Servant of the Secret Fire

Random thoughts on books and life in the reality-based community

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Location: New York, United States

The name I've chosen comes from "Lord of the Rings," when Gandalf faces down the Balrog in the Mines of Moria. My Hebrew name is Esther (which is related to the word for "hidden" or "secret") Serafina (which means "burning"). This seems appropriate because although I don't usually put myself forward, I do care very passionately about a lot of things. Maybe through these blogs I can share some of these passions, as well as less weighty ideas and opinions, with others.

Tuesday, February 28, 2006

Another exciting discovery

Tombs in Egypt, statues of Rameses II (although the man was such an extremely long-lived megalomaniac that I wouldn't think that would be that big a deal), new species... This seems to be an amazing time for archeologists and whoever the people are who study the new species. My only question is: if this eruption was 4 times bigger than Krakatoa, why isn't it given as much space in the history books (at least as far as I know)? (Update: It is mentioned in the book Ghosts of Pompeii by Charles Pellegrino, a fascinating book that I'm slowly making my way through.) Click on link or title to read whole story.
Scientists Claim to Find Lost Civilization

By RAY HENRY, Associated Press Writer Mon Feb 27, 9:29 PM ET

NARRAGANSETT, R.I. - Scientists have found what they believe are traces of the lost Indonesian civilization of Tambora, which was wiped out in 1815 by the biggest volcanic eruption in recorded history.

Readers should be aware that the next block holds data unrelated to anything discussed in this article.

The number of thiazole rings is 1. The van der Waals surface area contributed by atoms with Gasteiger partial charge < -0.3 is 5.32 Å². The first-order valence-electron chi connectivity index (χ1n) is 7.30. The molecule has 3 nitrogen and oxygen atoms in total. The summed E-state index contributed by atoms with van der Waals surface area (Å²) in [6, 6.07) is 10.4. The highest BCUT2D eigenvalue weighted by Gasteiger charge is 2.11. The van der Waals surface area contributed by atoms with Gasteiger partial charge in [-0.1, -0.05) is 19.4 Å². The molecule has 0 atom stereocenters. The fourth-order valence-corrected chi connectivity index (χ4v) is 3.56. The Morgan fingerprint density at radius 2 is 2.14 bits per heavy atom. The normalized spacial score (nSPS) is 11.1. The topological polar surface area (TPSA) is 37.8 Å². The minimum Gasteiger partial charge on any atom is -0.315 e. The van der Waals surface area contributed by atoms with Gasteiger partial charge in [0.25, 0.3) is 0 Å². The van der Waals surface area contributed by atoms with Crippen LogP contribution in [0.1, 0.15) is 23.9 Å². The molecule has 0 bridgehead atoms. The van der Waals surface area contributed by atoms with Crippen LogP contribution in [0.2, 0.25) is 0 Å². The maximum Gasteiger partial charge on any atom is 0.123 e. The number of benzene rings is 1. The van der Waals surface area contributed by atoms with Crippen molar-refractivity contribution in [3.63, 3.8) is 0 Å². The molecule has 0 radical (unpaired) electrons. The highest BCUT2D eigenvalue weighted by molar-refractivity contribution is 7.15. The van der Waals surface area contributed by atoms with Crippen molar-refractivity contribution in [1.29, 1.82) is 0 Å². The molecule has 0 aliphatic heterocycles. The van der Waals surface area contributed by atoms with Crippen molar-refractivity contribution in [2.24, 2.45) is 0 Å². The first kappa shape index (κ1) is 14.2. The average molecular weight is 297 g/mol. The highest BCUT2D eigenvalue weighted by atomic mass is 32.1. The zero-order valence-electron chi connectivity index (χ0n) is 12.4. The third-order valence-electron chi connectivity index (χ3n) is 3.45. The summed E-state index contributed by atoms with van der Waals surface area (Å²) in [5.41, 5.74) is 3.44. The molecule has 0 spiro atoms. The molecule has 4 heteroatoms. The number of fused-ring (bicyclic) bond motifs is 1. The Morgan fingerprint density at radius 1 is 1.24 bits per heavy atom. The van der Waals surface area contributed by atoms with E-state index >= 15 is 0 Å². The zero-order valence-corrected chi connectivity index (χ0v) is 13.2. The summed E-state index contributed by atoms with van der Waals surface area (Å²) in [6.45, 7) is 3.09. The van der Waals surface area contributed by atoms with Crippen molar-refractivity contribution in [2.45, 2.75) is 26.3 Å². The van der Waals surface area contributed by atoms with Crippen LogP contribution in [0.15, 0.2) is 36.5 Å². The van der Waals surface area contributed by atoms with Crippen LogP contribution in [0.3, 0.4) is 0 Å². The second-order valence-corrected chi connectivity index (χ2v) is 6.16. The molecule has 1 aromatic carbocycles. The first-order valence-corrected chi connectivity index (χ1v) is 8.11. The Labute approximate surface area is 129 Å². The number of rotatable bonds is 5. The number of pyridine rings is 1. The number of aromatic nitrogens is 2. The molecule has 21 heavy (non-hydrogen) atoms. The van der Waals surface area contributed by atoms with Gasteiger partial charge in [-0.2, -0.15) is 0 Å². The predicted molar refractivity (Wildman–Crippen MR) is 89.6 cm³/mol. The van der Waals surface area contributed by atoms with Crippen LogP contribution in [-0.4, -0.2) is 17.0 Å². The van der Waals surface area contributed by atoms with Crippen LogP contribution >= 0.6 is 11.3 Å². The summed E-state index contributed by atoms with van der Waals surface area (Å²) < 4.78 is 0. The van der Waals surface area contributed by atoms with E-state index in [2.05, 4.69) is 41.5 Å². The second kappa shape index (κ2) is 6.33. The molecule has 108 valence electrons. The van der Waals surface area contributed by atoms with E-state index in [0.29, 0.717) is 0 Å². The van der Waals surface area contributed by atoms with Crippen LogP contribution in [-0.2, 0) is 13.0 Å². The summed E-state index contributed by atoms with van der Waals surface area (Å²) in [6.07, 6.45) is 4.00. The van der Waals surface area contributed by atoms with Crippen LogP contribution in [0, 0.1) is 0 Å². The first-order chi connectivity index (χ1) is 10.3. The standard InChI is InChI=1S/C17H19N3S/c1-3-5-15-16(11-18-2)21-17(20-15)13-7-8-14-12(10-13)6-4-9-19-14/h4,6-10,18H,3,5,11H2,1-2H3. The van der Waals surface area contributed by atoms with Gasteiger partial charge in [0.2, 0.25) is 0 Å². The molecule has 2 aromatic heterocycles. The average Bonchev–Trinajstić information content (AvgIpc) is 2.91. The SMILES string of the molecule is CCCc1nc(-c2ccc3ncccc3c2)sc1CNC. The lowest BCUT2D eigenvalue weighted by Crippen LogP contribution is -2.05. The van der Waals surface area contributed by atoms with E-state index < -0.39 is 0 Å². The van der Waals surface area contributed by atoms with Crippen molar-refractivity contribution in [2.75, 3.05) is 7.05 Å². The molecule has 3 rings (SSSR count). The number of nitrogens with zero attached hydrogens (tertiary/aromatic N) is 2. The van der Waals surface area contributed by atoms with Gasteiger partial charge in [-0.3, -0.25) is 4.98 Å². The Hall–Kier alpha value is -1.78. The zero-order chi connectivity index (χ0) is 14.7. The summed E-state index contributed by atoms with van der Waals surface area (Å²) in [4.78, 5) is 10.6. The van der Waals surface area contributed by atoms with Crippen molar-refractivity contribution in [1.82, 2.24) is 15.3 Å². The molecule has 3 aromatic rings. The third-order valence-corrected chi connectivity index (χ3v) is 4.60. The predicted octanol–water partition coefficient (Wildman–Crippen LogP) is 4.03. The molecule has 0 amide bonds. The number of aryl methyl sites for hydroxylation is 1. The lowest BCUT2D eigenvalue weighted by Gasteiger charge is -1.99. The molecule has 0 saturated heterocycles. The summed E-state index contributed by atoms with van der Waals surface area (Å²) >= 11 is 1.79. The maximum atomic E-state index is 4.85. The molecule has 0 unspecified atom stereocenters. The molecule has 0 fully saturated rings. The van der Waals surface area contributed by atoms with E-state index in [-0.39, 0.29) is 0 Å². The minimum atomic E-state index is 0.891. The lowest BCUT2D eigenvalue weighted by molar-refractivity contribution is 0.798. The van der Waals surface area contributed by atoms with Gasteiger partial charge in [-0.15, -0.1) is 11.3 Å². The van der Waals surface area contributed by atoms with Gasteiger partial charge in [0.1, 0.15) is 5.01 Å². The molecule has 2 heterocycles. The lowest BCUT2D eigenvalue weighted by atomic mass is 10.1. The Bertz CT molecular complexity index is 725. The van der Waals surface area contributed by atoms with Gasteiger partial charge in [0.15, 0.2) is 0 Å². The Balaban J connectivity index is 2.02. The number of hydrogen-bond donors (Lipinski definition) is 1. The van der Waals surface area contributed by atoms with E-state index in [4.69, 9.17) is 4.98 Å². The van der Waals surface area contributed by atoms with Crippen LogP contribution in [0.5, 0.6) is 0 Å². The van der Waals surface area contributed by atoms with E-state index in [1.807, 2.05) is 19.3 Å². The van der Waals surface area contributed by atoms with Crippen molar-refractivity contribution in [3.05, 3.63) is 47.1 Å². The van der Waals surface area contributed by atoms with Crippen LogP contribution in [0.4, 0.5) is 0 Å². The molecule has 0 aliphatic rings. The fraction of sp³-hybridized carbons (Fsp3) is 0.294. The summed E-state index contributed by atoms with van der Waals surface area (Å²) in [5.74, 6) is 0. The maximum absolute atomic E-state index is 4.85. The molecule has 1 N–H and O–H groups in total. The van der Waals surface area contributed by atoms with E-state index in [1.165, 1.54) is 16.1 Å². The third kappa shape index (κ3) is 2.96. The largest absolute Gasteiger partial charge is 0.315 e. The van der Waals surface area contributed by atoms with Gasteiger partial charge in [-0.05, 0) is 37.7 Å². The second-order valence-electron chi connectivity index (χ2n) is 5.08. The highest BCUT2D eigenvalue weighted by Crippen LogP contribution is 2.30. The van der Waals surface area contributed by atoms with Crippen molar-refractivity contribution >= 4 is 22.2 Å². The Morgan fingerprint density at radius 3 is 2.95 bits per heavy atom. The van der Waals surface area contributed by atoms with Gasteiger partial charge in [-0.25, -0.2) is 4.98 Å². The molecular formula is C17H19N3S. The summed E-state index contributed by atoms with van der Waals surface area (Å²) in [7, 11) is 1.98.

Monday, February 27, 2006

Worse than Guantanamo?

And Dubya is worried that deep-sixing the port deal is going to “send the wrong message” to the Arab world? (From what I understand the millionaires in the UAE aren’t exactly resoundingly popular with the average Arab in the street anyway.)

Click on link or title for full story.

A Growing Afghan Prison Rivals Bleak Guantánamo

Published: February 26, 2006
While an international debate rages over the future of the American detention center at Guantánamo Bay, Cuba, the military has quietly expanded another, less-visible prison in Afghanistan, where it now holds some 500 terror suspects in more primitive conditions, indefinitely and without charges.

Friday, February 24, 2006

THIS is what science is about

Click on link or title to read complete article.
Beaver or Otter, It Lived in Dinosaurs' Time
...Thomas Martin, an authority on early mammals at Senckenberg Research Institute in Frankfurt, said the find pushed back "the mammalian conquest of the waters by more than 100 million years" and "impressively contradicts" the conventional view.